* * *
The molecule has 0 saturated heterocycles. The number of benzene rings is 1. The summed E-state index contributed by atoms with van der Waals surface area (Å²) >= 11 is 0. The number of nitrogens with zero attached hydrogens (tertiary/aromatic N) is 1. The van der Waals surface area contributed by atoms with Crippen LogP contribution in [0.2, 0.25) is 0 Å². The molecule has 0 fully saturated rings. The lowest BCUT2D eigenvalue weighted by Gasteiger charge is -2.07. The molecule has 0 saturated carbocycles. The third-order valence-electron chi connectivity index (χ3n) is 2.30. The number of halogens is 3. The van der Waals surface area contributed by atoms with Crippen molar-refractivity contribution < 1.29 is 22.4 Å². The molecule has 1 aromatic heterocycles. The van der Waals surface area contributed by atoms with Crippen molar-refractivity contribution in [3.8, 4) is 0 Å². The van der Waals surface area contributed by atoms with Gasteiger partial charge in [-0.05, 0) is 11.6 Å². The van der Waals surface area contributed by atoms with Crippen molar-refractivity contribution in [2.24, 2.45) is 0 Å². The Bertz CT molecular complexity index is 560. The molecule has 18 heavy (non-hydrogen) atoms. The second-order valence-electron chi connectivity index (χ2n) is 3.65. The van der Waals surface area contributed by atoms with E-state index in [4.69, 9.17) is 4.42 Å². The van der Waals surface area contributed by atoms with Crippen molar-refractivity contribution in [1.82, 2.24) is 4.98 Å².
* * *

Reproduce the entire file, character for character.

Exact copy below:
The molecule has 0 saturated heterocycles. The number of benzene rings is 1. The summed E-state index contributed by atoms with van der Waals surface area (Å²) >= 11 is 0. The number of nitrogens with zero attached hydrogens (tertiary/aromatic N) is 1. The van der Waals surface area contributed by atoms with Crippen LogP contribution in [0.2, 0.25) is 0 Å². The molecule has 0 fully saturated rings. The lowest BCUT2D eigenvalue weighted by Gasteiger charge is -2.07. The molecule has 0 saturated carbocycles. The third-order valence-electron chi connectivity index (χ3n) is 2.30. The number of halogens is 3. The van der Waals surface area contributed by atoms with Crippen molar-refractivity contribution < 1.29 is 22.4 Å². The molecule has 1 aromatic heterocycles. The van der Waals surface area contributed by atoms with Crippen molar-refractivity contribution in [3.8, 4) is 0 Å². The van der Waals surface area contributed by atoms with Gasteiger partial charge in [-0.05, 0) is 11.6 Å². The van der Waals surface area contributed by atoms with Crippen molar-refractivity contribution in [2.24, 2.45) is 0 Å². The Bertz CT molecular complexity index is 560. The molecule has 18 heavy (non-hydrogen) atoms. The second-order valence-electron chi connectivity index (χ2n) is 3.65. The van der Waals surface area contributed by atoms with E-state index in [4.69, 9.17) is 4.42 Å². The van der Waals surface area contributed by atoms with Crippen molar-refractivity contribution in [1.82, 2.24) is 4.98 Å².